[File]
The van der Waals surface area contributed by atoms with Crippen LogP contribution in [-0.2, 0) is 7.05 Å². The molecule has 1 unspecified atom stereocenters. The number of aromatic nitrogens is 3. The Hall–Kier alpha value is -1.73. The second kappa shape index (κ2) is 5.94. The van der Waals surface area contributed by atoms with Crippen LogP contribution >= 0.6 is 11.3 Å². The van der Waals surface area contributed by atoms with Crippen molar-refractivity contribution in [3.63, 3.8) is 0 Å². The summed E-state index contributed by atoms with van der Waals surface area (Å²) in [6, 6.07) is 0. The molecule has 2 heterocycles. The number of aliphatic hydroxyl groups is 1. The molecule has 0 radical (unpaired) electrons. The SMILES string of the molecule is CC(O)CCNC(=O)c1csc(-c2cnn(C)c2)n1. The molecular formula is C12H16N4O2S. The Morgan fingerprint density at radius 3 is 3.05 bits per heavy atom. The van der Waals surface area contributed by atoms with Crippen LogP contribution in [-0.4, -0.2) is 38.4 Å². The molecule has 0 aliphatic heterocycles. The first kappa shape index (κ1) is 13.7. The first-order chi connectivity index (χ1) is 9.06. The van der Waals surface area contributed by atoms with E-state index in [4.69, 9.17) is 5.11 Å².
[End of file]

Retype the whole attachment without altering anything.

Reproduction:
The van der Waals surface area contributed by atoms with Crippen LogP contribution in [-0.2, 0) is 7.05 Å². The molecule has 1 unspecified atom stereocenters. The number of aromatic nitrogens is 3. The Hall–Kier alpha value is -1.73. The second kappa shape index (κ2) is 5.94. The van der Waals surface area contributed by atoms with Crippen LogP contribution >= 0.6 is 11.3 Å². The van der Waals surface area contributed by atoms with Crippen molar-refractivity contribution in [3.63, 3.8) is 0 Å². The summed E-state index contributed by atoms with van der Waals surface area (Å²) in [6, 6.07) is 0. The molecule has 2 heterocycles. The number of aliphatic hydroxyl groups is 1. The molecule has 0 radical (unpaired) electrons. The SMILES string of the molecule is CC(O)CCNC(=O)c1csc(-c2cnn(C)c2)n1. The molecular formula is C12H16N4O2S. The Morgan fingerprint density at radius 3 is 3.05 bits per heavy atom. The van der Waals surface area contributed by atoms with Crippen LogP contribution in [-0.4, -0.2) is 38.4 Å². The molecule has 0 aliphatic heterocycles. The first kappa shape index (κ1) is 13.7. The first-order chi connectivity index (χ1) is 9.06. The van der Waals surface area contributed by atoms with E-state index in [4.69, 9.17) is 5.11 Å².